Man stepped into the sacred place holding a holy book from God and shining the path of perfection and purity to the crowd. The crowd chanted songs and whispered their prayers to their lord. The tenants of the temple heard the whisper and interfered: We heard your calls! Peace and love be upon you. Blessed are your souls…. Unknown
The differences in beliefs, motives and focuses marked largely the debate on man and god in Renaissance Europe. Values of logical reasoning and critical thinking were vital for breakthroughs in science and art and significantly advanced a new thinking of the world and the position of mankind in it. Within a medieval scholastic environment, a new discourse was introduced to the peoples of a dark and oppressive Europe and helped prepare the way for a modern scientific attitude. By reviving a forgotten textual and literary heritage and rebirthing the ancient Greek and Roman classics, a new culture was cultivated throughout a secular trend.
The suppression of the church and its excessive authority were the core focus held by Humanists. The instinct of curiosity grew at a larger scale and man started to look at things with greater precision. Man’s pursuit for satisfaction; once governed by the disfigured theocratic laws of church and triumphed over by its illusional repose; began to grow and gain more strength.
In Renaissance Europe, two schools of thought; scholasticism and secularism, began to build their own identity and defend their positions. Considerably, these two schools are still relevantly influencing our contemporary history. A scholastic school of thought that advances a theologically spiritual approach in thinking and reasoning and a secular school that positions man in the center and works, theoretically, for the advancement of his life. Unfortunately, we failed to sense this influence and promote it adequately in our discussions and debates. Contradictorily, both sides chose to tend towards extremity and refused to negotiate possible common grounds. The result is of course more chaos or stronger sense of loss.
Our best choice is to equally channel them into a more balanced approach. An approach that can allow us to live in a world of obedience and in a world of freedom as well. Obedience to Allah and devotion to the pure spirit of prophecy and also the freedom of choices and the advancement of man’s interest on earth. The Islamic world can not advance its influence and re-gain its privileges unless we are skeptical about the foundations and the philosophies of both schools of thought and we are willing to invest more in forwarding debate and compromise on our convictions.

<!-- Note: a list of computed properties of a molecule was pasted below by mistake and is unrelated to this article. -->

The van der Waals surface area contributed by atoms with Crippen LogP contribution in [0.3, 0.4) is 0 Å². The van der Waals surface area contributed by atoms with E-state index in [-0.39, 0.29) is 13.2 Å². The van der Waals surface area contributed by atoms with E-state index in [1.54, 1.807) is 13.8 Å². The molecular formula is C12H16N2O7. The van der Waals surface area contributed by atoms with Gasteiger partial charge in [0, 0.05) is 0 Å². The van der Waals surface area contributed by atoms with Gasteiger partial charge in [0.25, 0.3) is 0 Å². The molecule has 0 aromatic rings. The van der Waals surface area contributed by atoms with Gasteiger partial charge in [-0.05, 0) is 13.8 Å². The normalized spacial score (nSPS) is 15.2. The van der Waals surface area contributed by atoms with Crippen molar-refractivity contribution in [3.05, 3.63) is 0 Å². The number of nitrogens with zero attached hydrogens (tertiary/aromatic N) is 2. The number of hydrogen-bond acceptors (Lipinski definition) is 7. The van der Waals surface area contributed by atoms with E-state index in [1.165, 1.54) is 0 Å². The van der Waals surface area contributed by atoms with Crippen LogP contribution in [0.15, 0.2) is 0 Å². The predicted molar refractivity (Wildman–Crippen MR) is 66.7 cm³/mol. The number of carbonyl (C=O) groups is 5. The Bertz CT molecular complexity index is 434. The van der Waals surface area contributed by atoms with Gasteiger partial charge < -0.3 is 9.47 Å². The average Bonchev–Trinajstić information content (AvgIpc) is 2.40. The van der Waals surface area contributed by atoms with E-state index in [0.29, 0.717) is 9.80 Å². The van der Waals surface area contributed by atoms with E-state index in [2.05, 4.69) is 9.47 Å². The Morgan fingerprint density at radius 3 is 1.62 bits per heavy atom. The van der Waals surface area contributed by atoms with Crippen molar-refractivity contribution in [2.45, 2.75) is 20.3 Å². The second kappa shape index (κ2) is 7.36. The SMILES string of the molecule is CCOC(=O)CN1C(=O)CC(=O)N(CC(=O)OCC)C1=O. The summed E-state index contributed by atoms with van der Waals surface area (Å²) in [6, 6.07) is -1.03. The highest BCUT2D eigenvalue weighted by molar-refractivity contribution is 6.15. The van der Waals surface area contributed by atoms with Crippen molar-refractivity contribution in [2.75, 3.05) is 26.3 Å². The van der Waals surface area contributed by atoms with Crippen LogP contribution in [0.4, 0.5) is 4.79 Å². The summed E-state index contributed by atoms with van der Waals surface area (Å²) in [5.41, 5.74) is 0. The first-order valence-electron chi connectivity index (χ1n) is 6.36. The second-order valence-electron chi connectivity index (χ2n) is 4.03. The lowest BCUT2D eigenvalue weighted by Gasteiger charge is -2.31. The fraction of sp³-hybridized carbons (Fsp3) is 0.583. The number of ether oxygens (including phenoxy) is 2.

Throughout the history, people always asked the same questions: who did create this world? Who does control it? What are its beginning and its ends? This community may consider this perspective and that community may prefer that explanation while others may combine more than one element. However, we always reach the same ends: Race, religion or culture have no privilege over man’s unique need for comfort and satisfaction. This is his nature and this is his destiny…
In his book, the Secrets of Religions and Gods, A.S. Migoliveski wrote:
People have always felt that there is a prevalent power. Something that is discrete. Our perceptions of this unique power vary from one culture to another, from one tribe to another and also vary in time. We have been walking gradually through the path and the road of reality so we can understand accurately the nature and structure of this world we all live in. In all cultures, man knew of this power and prevailed it over his own triumph. The position of god was always higher. However, man could not walk his way through the end. Has this road led man to a world of goodness and love, coexistence and tolerance? Despite the fundamental differences and disagreements and throughout the history, man always dreamed of justice and believed that this value should prevail in either worlds; the world as we know and we live in or in the afterlife.
The same obsessions and the same desires. Man has always been craving for justice and and strived throughout his long course to achieve it. There is no substantial variation among religions; if we to disregard the formalities, or to advance this conception, we should sink to the depths of religions. Then we would realize that whether we are Christians or Muslims or Buddhists…we all crave for that world of goodness, love, and we would also know that our love to god is our love to our neighbors, our relatives and our love to others.
In the 17th century, William Shakespeare said his most famous opening phrase of a soliloquy in his play Hamlet; “To be, or not to be, that is the question.” Today, I say: To be scholastic or secular, that is not the question and that is not the answer. Of course, neither choices would enable us of the right answers to the vast number of contradictions the Islamic world still hold. What is needed is basically an academic search in history and a cultural reflection on Islamic societies so we can determine more precisely what worked and what did not, so we can offer new alternatives and new possibilities for us to think of our past and present and so we can gain stronger confidence in our future…
From The Islamic World: Religion, Philosophy, Politics and History, a cross-cultural comparative study
This work was inspired by ‘ Al-Sona wa Al-Islah of the great Moroccan historian and philosopher Abdallah Al-Arwi